Justa Beer Brewing Howto
A fair amount of people have come to ask me to talk with them about just what it takes to brew beer. How much do you need to know, how much do you need to buy, how much work is it, etc.
Since beer-brewing is quite a broad subject that allows a wide array of approaches, processes, techniques and styles, any explanation on the subject often becomes such a large story that it requires keeping notes, online research, showing pictures, etc.
To short-cut this process, I've decided to create this wiki-page in which I hope to provide a concise overview of the beer-brewing process that'll allow someone interested in becoming a brewer to have an idea of what path to follow towards getting their first (and subsequent) brewing-sessions to become a success.
This guide will touch upon a number of topics such as:
- What are the traditional steps and why do they exist
- A walkthrough that covers all the steps in detail and explains how they are normally performed and/or which can be combined, left out or 'faked', if possible.
- What is the chemistry involved in a number of steps in the process and to understand how to put them to your advantage
- Which steps/tools are critical to get right and which of them fall into the class of things that are 'nice to have'.
- Which beer-brewing setups are available at low cost (under €300,- total cost for sure) that'll allow you to do 20-30L batches.
- How to decide on what setup to create for yourself and which considerations are important to consider while brewing on it.
The end-goal is to have someone who's read all the material available below to know just which way of brewing suits him/her and how to go about getting all the materials together to conduct a successful first brew-day.
As a bonus, I'll also be throwing in some of the lessons I've learned regarding how to plan a successful brew-day; ensuring that
- you have everything available at the right time,
- that you know what'll be required ,
- how to plan ahead if steps end up going different from what you expected,
- and to have an overview of what you did so that you are able to document your work and repeat a brew, later.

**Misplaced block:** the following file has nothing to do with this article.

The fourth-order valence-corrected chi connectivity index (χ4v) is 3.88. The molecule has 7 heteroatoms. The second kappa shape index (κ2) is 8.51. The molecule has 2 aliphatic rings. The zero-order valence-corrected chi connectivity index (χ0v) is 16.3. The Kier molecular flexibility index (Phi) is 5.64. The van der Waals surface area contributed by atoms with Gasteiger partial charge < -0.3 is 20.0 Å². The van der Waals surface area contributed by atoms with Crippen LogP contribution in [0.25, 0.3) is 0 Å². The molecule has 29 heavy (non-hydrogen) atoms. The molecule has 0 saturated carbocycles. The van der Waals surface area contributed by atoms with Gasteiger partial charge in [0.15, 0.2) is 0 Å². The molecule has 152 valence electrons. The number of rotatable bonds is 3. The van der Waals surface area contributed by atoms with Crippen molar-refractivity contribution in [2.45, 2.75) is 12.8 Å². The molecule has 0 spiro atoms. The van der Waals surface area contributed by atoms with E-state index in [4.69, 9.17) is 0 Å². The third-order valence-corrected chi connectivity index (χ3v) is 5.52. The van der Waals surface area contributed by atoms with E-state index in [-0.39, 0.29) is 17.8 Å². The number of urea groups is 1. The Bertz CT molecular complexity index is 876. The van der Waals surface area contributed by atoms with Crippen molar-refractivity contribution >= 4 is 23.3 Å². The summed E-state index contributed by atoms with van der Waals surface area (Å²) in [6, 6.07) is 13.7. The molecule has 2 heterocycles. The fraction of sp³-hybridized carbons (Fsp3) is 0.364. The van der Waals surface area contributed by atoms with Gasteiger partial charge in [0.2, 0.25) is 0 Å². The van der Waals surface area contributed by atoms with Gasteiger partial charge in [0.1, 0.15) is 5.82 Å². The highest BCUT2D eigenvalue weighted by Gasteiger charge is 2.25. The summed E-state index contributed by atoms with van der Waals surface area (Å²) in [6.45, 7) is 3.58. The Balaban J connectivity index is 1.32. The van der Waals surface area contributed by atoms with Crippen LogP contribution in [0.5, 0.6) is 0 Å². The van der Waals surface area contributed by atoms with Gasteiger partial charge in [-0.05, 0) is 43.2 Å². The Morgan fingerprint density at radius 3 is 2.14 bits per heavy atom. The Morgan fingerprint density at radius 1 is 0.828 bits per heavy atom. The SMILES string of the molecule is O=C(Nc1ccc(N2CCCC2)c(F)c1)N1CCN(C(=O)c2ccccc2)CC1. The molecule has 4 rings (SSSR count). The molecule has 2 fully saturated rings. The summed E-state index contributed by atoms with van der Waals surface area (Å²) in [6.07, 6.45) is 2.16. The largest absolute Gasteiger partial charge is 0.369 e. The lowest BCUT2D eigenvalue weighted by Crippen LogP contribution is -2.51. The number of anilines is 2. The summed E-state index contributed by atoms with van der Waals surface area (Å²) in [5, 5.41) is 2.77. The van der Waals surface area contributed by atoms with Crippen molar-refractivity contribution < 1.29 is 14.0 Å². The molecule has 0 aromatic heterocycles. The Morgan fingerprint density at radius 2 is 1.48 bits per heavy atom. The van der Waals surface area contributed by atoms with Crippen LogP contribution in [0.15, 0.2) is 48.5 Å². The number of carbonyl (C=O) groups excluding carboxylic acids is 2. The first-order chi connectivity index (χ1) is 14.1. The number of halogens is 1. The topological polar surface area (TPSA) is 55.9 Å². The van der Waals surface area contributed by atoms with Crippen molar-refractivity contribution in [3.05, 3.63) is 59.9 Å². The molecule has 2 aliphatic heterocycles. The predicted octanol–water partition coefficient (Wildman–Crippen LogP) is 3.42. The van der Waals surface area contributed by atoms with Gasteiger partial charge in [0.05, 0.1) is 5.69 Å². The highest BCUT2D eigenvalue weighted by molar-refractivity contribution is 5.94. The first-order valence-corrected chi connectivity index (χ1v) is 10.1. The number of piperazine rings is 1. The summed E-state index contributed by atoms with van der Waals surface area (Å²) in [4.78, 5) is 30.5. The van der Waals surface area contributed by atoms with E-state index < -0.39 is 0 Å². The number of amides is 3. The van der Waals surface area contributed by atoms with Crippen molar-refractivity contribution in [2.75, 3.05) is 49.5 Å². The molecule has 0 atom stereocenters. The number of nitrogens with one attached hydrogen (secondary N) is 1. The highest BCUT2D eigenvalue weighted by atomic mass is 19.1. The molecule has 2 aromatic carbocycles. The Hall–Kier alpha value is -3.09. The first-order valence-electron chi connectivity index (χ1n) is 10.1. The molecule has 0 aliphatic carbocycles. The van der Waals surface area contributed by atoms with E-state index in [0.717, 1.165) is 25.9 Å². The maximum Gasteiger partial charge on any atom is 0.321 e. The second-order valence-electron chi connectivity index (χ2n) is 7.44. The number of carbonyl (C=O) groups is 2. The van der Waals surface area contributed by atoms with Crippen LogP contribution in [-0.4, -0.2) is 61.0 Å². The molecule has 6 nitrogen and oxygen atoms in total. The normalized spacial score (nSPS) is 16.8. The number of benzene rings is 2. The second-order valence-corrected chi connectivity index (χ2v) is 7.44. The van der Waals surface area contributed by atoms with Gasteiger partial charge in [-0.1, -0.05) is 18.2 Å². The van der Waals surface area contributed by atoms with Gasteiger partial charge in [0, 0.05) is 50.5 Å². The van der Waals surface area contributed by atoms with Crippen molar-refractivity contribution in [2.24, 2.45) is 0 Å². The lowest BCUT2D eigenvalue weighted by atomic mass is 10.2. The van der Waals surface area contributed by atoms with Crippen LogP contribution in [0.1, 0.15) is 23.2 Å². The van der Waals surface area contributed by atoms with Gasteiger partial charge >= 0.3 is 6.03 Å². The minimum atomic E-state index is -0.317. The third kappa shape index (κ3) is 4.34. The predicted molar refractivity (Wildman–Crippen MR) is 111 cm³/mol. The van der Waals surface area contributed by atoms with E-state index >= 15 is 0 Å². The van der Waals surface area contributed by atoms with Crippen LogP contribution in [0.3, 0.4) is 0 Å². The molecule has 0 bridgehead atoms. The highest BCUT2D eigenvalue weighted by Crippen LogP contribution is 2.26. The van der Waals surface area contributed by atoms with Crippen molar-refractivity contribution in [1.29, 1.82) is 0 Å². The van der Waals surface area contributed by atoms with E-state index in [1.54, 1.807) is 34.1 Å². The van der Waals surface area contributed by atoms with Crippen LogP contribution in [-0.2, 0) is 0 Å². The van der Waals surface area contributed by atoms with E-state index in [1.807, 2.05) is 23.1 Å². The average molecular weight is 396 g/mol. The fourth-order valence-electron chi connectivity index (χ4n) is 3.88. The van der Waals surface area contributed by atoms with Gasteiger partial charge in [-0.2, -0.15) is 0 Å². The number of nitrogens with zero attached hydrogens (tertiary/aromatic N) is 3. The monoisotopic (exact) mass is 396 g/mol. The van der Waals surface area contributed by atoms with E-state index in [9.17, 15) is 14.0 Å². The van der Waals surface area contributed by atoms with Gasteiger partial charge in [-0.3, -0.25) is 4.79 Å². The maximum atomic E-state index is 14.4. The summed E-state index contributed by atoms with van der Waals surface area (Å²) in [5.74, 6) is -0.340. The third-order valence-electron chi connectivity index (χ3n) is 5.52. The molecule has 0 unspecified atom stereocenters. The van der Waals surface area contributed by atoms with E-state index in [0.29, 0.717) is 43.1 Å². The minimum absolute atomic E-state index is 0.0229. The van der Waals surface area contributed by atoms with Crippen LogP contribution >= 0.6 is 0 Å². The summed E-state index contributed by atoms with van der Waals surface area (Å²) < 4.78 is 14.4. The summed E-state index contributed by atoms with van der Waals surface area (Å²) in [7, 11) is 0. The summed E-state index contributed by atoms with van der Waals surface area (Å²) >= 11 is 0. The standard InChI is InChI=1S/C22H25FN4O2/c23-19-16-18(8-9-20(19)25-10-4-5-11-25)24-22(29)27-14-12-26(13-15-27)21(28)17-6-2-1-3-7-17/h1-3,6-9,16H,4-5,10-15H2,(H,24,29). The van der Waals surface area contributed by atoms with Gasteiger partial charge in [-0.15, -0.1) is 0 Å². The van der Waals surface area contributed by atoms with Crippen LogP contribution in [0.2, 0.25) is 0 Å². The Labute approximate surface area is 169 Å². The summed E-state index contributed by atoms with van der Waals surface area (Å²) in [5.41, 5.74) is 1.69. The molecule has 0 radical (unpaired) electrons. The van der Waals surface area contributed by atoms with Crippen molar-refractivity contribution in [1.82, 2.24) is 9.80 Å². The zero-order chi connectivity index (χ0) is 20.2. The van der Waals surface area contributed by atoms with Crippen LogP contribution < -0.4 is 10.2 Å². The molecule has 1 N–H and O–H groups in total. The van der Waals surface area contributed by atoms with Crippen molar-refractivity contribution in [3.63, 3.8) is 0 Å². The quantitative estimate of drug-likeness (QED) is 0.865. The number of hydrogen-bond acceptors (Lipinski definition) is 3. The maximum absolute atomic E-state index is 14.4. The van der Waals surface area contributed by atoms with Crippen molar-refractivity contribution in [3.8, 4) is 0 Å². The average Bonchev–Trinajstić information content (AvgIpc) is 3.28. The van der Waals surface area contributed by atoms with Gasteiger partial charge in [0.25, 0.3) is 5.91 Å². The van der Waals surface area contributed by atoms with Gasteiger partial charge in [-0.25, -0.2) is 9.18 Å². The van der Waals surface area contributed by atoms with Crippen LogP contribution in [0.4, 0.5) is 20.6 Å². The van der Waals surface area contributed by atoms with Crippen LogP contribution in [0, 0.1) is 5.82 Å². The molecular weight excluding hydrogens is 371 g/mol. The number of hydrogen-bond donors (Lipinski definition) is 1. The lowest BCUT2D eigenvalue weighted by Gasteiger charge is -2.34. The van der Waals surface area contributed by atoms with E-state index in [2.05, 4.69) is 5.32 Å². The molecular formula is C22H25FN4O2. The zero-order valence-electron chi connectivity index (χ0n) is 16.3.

If you're ready, let's get cracking !
Oh, and to paraphrase a number of wisdoms from great brewmasters:
- Relax, dont worry and have a homebrew. -- Charlez Papazian (The Complete Joy of Homebrewing)
- Whatever you do, it'll always end up becoming a beer. Relax. -- Heard at 'twortwat, brewing assocation.
When we talk about brewing , we often have thoughts and images in our heads involving working with large pots of hot liquids. Hot water used to extract whatever there is to get out of some organic material like leaves, grains, etc.
In general, this fits well with what brewing is when we're discussing the brewing of beer. Except it's good to understand that in beer-making, there's a number of discrete steps involved as opposed to just throwing something in hot water and leaving it there until it's done. In fact, it even comes down to the exact way and form it should be added to the water, including the temperature of both the water and the materials themselves in some cases !
A fly-by overview of the beer-brewing process would be as follows:
- Prepare ingredients (grains, normally) so that the starch inside of it can be dissolved in water.
- Add ingredients to pre-heated water, dissolving starches into the water. This is called 'The Mash'
- Use enzymes (naturally present in the (malted) grains) to turn the starches into sugars. 'Mashing' or 'Maisching'
- Extract the converted sugar-water (Wort) from the mash; filtering through the leftovers of the grain (Grist) and flushing with clean water. This is called 'Lautering'
- Transfer the liquid (Wort) to the boiling-vat (Copper).
- Boil with 'bittering hops' for an hour or more. Produces 'Isomerized Alfa Acids' (aka: bitters)
- During the end of the boil, add flavoring herbs. Also 'finishing hops' that retain their more fragile aromas.
- Cool the wort down to 27°C as rapidly as possible
- Transfer to sanitized brewing vat.
- Pitch (add) the yeast, close vat and oxygenize (shake) the wort.
- Transfer to suitable location, add waterlock, add patience (a few weeks at least).
- Bottle or keg when done.
It is good to state here that this process knows quite some variations, alternative ways of going about certain steps, etc. It is possible to condense it somewhat into an ever shorter description:
- Dissolve starches in water
- Use enzymes to turn starches into sugars
- Boil filtered liquid together with flavorings; different durations for different types of flavors. Total time at least 1 hour.
- Cool liquid down to temperature for adding yeast after transferring to brewing-vat with water-lock.